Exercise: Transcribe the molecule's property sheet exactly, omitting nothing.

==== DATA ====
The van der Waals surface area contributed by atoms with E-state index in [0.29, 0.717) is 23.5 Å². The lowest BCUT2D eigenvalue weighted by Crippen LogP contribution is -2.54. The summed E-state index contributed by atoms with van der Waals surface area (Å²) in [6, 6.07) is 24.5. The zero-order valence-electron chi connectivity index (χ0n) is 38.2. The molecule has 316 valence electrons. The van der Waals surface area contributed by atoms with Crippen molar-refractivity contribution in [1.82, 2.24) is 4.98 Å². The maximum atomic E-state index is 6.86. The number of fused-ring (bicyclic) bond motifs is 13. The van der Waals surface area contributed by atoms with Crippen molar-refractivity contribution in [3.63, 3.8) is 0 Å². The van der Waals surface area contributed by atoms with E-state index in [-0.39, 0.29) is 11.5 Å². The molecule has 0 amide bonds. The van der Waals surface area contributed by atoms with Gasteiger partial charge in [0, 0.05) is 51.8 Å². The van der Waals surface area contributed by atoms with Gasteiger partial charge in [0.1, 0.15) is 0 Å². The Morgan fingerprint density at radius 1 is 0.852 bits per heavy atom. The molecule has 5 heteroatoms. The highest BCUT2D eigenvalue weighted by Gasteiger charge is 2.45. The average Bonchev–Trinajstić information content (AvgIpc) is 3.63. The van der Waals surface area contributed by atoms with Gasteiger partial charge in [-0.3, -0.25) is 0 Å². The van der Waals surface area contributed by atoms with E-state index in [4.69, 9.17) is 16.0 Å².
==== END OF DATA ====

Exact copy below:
The van der Waals surface area contributed by atoms with E-state index in [0.29, 0.717) is 23.5 Å². The lowest BCUT2D eigenvalue weighted by Crippen LogP contribution is -2.54. The summed E-state index contributed by atoms with van der Waals surface area (Å²) in [6, 6.07) is 24.5. The zero-order valence-electron chi connectivity index (χ0n) is 38.2. The molecule has 316 valence electrons. The van der Waals surface area contributed by atoms with Crippen molar-refractivity contribution in [1.82, 2.24) is 4.98 Å². The maximum atomic E-state index is 6.86. The number of fused-ring (bicyclic) bond motifs is 13. The van der Waals surface area contributed by atoms with Crippen molar-refractivity contribution in [3.63, 3.8) is 0 Å². The van der Waals surface area contributed by atoms with E-state index in [-0.39, 0.29) is 11.5 Å². The molecule has 0 amide bonds. The van der Waals surface area contributed by atoms with Gasteiger partial charge in [0, 0.05) is 51.8 Å². The van der Waals surface area contributed by atoms with Gasteiger partial charge in [0.1, 0.15) is 0 Å². The Morgan fingerprint density at radius 1 is 0.852 bits per heavy atom. The molecule has 5 heteroatoms. The highest BCUT2D eigenvalue weighted by Gasteiger charge is 2.45. The average Bonchev–Trinajstić information content (AvgIpc) is 3.63. The van der Waals surface area contributed by atoms with Gasteiger partial charge in [-0.3, -0.25) is 0 Å². The van der Waals surface area contributed by atoms with E-state index in [4.69, 9.17) is 16.0 Å².